|Bid||4.710 x 50000|
|Ask||4.730 x 810200|
|Day's Range||4.6005 - 4.7240|
|52 Week Range||4.5200 - 7.7300|
|Beta (3Y Monthly)||1.67|
|PE Ratio (TTM)||7.65|
|Earnings Date||Feb 1, 2019|
|Forward Dividend & Yield||0.25 (5.33%)|
|1y Target Est||7.54|
The new local head of BBVA Compass was previously the bank's top exec in a fast-growing region of Southern California.
As BBVA finalizes its succession plan for current global executive chairman Francisco Gonzalez, the Spanish financial services giant announced Wednesday that Onur Genc, previously U.S. country manager and BBVA Compass CEO, will take over as CEO of the entire banking group. Genc will take over for Carlos Torres Vila, who will, in turn, rise to succeed Gonzalez as executive chairman. Genc took over as CEO of Houston-based BBVA Compass and U.S. manager in January 2017 after rising through the ranks of the Turkish bank — and BBVA subsidiary — Garanti.
Spain's BBVA named Onur Genç as its new chief executive on Wednesday, with the head of the Spanish bank's U.S. operations due to take over its online transformation from Carlos Torres at the end of 2018. Genç's appointment reaffirms the bank's global ambitions and in particular a commitment to Turkey and the U.S., a source with knowledge of the matter said.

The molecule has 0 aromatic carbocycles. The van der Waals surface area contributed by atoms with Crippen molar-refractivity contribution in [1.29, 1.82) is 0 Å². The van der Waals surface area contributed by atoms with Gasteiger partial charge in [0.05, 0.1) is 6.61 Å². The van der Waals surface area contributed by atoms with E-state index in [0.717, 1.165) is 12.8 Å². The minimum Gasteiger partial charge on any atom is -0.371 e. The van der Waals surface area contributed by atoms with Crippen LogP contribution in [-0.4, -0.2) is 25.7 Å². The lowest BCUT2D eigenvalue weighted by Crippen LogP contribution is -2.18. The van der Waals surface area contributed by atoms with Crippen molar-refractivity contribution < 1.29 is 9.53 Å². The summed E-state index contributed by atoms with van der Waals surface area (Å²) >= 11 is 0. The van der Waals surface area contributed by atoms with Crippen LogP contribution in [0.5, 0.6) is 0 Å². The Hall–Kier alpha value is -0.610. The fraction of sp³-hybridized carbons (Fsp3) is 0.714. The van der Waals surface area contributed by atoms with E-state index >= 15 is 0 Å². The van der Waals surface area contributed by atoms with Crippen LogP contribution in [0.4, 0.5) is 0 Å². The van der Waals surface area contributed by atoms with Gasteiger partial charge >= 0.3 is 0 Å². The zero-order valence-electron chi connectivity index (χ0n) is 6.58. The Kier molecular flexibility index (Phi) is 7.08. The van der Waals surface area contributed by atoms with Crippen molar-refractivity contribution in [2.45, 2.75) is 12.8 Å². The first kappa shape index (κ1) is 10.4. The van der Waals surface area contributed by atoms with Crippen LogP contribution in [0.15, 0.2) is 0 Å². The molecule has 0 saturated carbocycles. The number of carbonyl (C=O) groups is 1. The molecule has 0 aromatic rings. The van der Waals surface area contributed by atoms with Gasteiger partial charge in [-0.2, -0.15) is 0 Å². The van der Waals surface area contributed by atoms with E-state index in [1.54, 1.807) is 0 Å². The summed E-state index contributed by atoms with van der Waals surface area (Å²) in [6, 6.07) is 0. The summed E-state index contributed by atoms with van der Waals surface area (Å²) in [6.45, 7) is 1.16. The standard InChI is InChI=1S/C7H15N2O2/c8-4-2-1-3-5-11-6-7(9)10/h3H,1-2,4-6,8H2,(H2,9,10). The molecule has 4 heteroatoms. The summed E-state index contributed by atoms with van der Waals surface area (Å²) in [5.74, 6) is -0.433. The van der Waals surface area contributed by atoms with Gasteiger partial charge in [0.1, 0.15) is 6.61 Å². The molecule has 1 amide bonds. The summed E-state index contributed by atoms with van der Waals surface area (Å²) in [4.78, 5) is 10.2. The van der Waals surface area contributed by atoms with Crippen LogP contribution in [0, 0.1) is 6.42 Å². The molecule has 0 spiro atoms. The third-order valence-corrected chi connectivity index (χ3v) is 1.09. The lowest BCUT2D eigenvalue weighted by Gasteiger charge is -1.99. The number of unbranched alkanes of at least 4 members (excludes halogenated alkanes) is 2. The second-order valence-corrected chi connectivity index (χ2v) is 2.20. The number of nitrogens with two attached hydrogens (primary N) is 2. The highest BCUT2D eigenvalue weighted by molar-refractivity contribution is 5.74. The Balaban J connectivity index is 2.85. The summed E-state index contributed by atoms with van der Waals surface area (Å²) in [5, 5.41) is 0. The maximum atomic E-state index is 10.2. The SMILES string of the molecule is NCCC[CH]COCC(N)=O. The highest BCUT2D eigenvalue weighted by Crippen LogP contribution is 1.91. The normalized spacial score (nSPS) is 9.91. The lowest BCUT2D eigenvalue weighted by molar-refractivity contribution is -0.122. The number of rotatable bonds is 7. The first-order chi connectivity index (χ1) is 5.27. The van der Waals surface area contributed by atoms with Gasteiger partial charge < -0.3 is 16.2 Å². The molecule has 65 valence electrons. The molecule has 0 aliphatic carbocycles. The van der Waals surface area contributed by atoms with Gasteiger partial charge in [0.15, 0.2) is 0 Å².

A real estate investor from Atlanta now owns a mixed-use development on the busy commercial strip in Nashville's popular 12South neighborhood, featuring apartments and Jeni's Splendid Ice Creams.
MADRID (Reuters) - Chinese President Xi Jinping will travel to Spain next Wednesday for an official visit expected to focus on trade and tourism. On Tuesday, trade ministers will meet representatives of ...
“Market volatility has picked up again over the past few weeks. Headlines highlight risks regarding interest rates, the Fed, China, house prices, auto sales, trade wars, and more. Uncertainty abounds. But doesn’t it always? I have no view on whether the recent volatility will continue for a while, or whether the market will be back […]
The euro zone's top three investment banks are facing an 11 billion euro (9.57 billion pounds) question from their supervisor. A decade after the start of the financial crisis, supervisors are still trying to make the banking sector more robust and avoid a repeat of the meltdown that started on trading floors and brought low the whole euro zone economy. ECB Vice President Luis De Guindos said after results of the Europe-wide stress test were published on Nov. 2 that the job was not done.
By Julien Ponthus and Helen Reid LONDON (Reuters) - European shares slipped on Friday as mining and oil stocks sold off and weak results from Thyssenkrupp and Richemont weighed on sentiment. The pan-European ...
A top lawmaker from the party of Mexico's president-elect on Friday pledged the country's leftist majority would act with "prudence" after a surprise bill to limit bank commissions sparked the ...
MILAN/LONDON (Reuters) - European shares bounced on Wednesday in a broad rally after U.S. midterm elections delivered no big surprise, with a string of solid earnings updates and a rally in Spanish banks on a favourable tax ruling also providing relief. The U.S. midterm elections saw Democrats ride a wave of dissatisfaction with President Donald Trump to win control of the U.S. House of Representatives on Tuesday, giving them the opportunity to block Trump's agenda and open his administration to intense scrutiny.